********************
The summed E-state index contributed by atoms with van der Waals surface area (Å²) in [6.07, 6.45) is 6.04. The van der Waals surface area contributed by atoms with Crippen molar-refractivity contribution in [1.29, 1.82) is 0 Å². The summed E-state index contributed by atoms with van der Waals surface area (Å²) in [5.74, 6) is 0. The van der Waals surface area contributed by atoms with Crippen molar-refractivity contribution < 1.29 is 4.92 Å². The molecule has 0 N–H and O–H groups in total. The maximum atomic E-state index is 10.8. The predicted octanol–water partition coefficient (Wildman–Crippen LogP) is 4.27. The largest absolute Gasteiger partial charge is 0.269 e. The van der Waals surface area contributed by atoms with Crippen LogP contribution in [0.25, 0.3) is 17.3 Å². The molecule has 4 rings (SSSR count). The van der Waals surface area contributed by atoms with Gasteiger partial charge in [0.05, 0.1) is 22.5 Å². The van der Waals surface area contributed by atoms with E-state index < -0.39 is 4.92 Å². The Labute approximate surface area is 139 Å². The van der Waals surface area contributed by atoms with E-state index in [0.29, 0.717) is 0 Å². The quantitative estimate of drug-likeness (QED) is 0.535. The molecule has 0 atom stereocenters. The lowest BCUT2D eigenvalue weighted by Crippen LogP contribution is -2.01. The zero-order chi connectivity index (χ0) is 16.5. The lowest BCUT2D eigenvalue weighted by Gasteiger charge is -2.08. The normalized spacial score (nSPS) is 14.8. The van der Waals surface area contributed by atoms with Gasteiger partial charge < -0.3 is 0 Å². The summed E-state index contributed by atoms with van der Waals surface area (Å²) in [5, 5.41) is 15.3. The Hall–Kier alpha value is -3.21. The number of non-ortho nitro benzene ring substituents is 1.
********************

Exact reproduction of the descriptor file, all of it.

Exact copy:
The summed E-state index contributed by atoms with van der Waals surface area (Å²) in [6.07, 6.45) is 6.04. The van der Waals surface area contributed by atoms with Crippen molar-refractivity contribution in [1.29, 1.82) is 0 Å². The summed E-state index contributed by atoms with van der Waals surface area (Å²) in [5.74, 6) is 0. The van der Waals surface area contributed by atoms with Crippen molar-refractivity contribution < 1.29 is 4.92 Å². The molecule has 0 N–H and O–H groups in total. The maximum atomic E-state index is 10.8. The predicted octanol–water partition coefficient (Wildman–Crippen LogP) is 4.27. The largest absolute Gasteiger partial charge is 0.269 e. The van der Waals surface area contributed by atoms with Crippen LogP contribution in [0.25, 0.3) is 17.3 Å². The molecule has 4 rings (SSSR count). The van der Waals surface area contributed by atoms with Gasteiger partial charge in [0.05, 0.1) is 22.5 Å². The van der Waals surface area contributed by atoms with E-state index < -0.39 is 4.92 Å². The Labute approximate surface area is 139 Å². The van der Waals surface area contributed by atoms with E-state index in [0.29, 0.717) is 0 Å². The quantitative estimate of drug-likeness (QED) is 0.535. The molecule has 0 atom stereocenters. The lowest BCUT2D eigenvalue weighted by Crippen LogP contribution is -2.01. The zero-order chi connectivity index (χ0) is 16.5. The lowest BCUT2D eigenvalue weighted by Gasteiger charge is -2.08. The normalized spacial score (nSPS) is 14.8. The van der Waals surface area contributed by atoms with Gasteiger partial charge < -0.3 is 0 Å². The summed E-state index contributed by atoms with van der Waals surface area (Å²) in [5, 5.41) is 15.3. The Hall–Kier alpha value is -3.21. The number of non-ortho nitro benzene ring substituents is 1.